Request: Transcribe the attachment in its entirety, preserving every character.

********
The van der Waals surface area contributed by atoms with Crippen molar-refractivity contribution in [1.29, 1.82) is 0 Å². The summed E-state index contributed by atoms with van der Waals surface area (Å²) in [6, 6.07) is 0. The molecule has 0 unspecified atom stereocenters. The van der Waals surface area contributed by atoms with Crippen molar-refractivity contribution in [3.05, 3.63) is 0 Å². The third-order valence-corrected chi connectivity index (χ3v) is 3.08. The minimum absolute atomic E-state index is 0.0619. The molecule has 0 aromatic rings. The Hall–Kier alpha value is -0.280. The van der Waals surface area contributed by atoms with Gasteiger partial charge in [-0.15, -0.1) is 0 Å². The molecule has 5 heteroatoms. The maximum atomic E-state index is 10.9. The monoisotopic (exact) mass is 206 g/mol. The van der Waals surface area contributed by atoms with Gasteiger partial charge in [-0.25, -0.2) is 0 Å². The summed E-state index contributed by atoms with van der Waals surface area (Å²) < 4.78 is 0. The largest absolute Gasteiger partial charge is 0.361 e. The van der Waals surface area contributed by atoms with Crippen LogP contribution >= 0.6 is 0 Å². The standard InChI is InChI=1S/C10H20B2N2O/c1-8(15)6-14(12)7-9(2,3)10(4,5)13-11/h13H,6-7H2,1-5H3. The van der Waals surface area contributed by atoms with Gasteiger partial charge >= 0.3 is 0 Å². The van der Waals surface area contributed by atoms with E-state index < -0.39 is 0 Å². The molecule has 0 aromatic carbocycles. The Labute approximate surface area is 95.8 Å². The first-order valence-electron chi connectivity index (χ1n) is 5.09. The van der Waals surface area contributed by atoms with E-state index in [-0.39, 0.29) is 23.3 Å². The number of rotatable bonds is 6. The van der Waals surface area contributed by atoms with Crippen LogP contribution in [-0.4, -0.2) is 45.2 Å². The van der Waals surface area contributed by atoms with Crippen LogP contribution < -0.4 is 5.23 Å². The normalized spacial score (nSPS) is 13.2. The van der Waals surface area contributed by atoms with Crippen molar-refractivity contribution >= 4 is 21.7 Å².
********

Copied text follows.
The van der Waals surface area contributed by atoms with Crippen molar-refractivity contribution in [1.29, 1.82) is 0 Å². The summed E-state index contributed by atoms with van der Waals surface area (Å²) in [6, 6.07) is 0. The molecule has 0 unspecified atom stereocenters. The van der Waals surface area contributed by atoms with Crippen molar-refractivity contribution in [3.05, 3.63) is 0 Å². The third-order valence-corrected chi connectivity index (χ3v) is 3.08. The minimum absolute atomic E-state index is 0.0619. The molecule has 0 aromatic rings. The Hall–Kier alpha value is -0.280. The van der Waals surface area contributed by atoms with Gasteiger partial charge in [-0.15, -0.1) is 0 Å². The molecule has 5 heteroatoms. The maximum atomic E-state index is 10.9. The monoisotopic (exact) mass is 206 g/mol. The van der Waals surface area contributed by atoms with Gasteiger partial charge in [-0.25, -0.2) is 0 Å². The summed E-state index contributed by atoms with van der Waals surface area (Å²) < 4.78 is 0. The largest absolute Gasteiger partial charge is 0.361 e. The van der Waals surface area contributed by atoms with Crippen LogP contribution >= 0.6 is 0 Å². The standard InChI is InChI=1S/C10H20B2N2O/c1-8(15)6-14(12)7-9(2,3)10(4,5)13-11/h13H,6-7H2,1-5H3. The van der Waals surface area contributed by atoms with Gasteiger partial charge >= 0.3 is 0 Å². The van der Waals surface area contributed by atoms with E-state index < -0.39 is 0 Å². The molecule has 0 aromatic carbocycles. The Labute approximate surface area is 95.8 Å². The first-order valence-electron chi connectivity index (χ1n) is 5.09. The van der Waals surface area contributed by atoms with E-state index in [-0.39, 0.29) is 23.3 Å². The number of rotatable bonds is 6. The van der Waals surface area contributed by atoms with Crippen LogP contribution in [-0.4, -0.2) is 45.2 Å². The van der Waals surface area contributed by atoms with Crippen LogP contribution < -0.4 is 5.23 Å². The normalized spacial score (nSPS) is 13.2. The van der Waals surface area contributed by atoms with Crippen molar-refractivity contribution >= 4 is 21.7 Å².